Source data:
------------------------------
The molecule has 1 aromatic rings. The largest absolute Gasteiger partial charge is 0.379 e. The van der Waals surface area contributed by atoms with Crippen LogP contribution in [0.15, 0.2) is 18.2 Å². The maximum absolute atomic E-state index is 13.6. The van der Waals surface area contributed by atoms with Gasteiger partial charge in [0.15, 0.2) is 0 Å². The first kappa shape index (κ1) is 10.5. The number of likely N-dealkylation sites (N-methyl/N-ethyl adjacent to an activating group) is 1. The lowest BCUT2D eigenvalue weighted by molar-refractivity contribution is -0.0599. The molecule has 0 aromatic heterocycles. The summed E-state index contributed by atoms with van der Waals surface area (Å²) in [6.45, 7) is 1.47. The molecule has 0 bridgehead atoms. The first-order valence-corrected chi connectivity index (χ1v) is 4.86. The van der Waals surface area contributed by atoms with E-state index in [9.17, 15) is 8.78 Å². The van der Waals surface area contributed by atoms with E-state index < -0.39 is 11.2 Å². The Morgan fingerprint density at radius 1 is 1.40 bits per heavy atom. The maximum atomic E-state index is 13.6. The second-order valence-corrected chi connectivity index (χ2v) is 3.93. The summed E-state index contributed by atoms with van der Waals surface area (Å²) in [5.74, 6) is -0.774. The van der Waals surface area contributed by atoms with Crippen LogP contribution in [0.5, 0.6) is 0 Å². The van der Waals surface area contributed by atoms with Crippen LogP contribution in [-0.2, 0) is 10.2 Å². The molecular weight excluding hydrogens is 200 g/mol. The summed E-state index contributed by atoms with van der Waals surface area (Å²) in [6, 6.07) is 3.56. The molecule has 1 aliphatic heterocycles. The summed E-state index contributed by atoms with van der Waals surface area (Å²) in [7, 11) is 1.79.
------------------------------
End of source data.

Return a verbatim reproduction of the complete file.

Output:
The molecule has 1 aromatic rings. The largest absolute Gasteiger partial charge is 0.379 e. The van der Waals surface area contributed by atoms with Crippen LogP contribution in [0.15, 0.2) is 18.2 Å². The maximum absolute atomic E-state index is 13.6. The van der Waals surface area contributed by atoms with Gasteiger partial charge in [0.15, 0.2) is 0 Å². The first kappa shape index (κ1) is 10.5. The number of likely N-dealkylation sites (N-methyl/N-ethyl adjacent to an activating group) is 1. The lowest BCUT2D eigenvalue weighted by molar-refractivity contribution is -0.0599. The molecule has 0 aromatic heterocycles. The summed E-state index contributed by atoms with van der Waals surface area (Å²) in [6.45, 7) is 1.47. The molecule has 0 bridgehead atoms. The first-order valence-corrected chi connectivity index (χ1v) is 4.86. The van der Waals surface area contributed by atoms with E-state index in [9.17, 15) is 8.78 Å². The van der Waals surface area contributed by atoms with E-state index < -0.39 is 11.2 Å². The Morgan fingerprint density at radius 1 is 1.40 bits per heavy atom. The maximum atomic E-state index is 13.6. The second-order valence-corrected chi connectivity index (χ2v) is 3.93. The summed E-state index contributed by atoms with van der Waals surface area (Å²) in [5.74, 6) is -0.774. The van der Waals surface area contributed by atoms with Crippen LogP contribution in [0.5, 0.6) is 0 Å². The van der Waals surface area contributed by atoms with Crippen LogP contribution in [-0.2, 0) is 10.2 Å². The molecular weight excluding hydrogens is 200 g/mol. The summed E-state index contributed by atoms with van der Waals surface area (Å²) in [6, 6.07) is 3.56. The molecule has 1 aliphatic heterocycles. The summed E-state index contributed by atoms with van der Waals surface area (Å²) in [7, 11) is 1.79.